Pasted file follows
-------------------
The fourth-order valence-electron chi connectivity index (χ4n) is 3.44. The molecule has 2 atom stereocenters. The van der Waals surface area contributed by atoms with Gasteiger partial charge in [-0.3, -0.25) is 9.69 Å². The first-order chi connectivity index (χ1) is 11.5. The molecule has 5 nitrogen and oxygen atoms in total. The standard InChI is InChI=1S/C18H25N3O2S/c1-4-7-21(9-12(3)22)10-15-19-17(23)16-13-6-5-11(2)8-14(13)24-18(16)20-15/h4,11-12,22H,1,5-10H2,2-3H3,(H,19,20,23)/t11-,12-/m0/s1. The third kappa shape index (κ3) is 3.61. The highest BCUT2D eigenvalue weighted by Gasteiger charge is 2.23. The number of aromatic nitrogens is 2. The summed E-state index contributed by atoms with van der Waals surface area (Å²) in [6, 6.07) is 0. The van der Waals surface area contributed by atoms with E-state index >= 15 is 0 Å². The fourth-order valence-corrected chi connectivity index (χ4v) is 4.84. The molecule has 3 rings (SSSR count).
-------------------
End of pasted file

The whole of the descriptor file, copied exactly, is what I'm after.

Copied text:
The fourth-order valence-electron chi connectivity index (χ4n) is 3.44. The molecule has 2 atom stereocenters. The van der Waals surface area contributed by atoms with Gasteiger partial charge in [-0.3, -0.25) is 9.69 Å². The first-order chi connectivity index (χ1) is 11.5. The molecule has 5 nitrogen and oxygen atoms in total. The standard InChI is InChI=1S/C18H25N3O2S/c1-4-7-21(9-12(3)22)10-15-19-17(23)16-13-6-5-11(2)8-14(13)24-18(16)20-15/h4,11-12,22H,1,5-10H2,2-3H3,(H,19,20,23)/t11-,12-/m0/s1. The third kappa shape index (κ3) is 3.61. The highest BCUT2D eigenvalue weighted by Gasteiger charge is 2.23. The number of aromatic nitrogens is 2. The summed E-state index contributed by atoms with van der Waals surface area (Å²) in [6, 6.07) is 0. The van der Waals surface area contributed by atoms with E-state index >= 15 is 0 Å². The fourth-order valence-corrected chi connectivity index (χ4v) is 4.84. The molecule has 3 rings (SSSR count).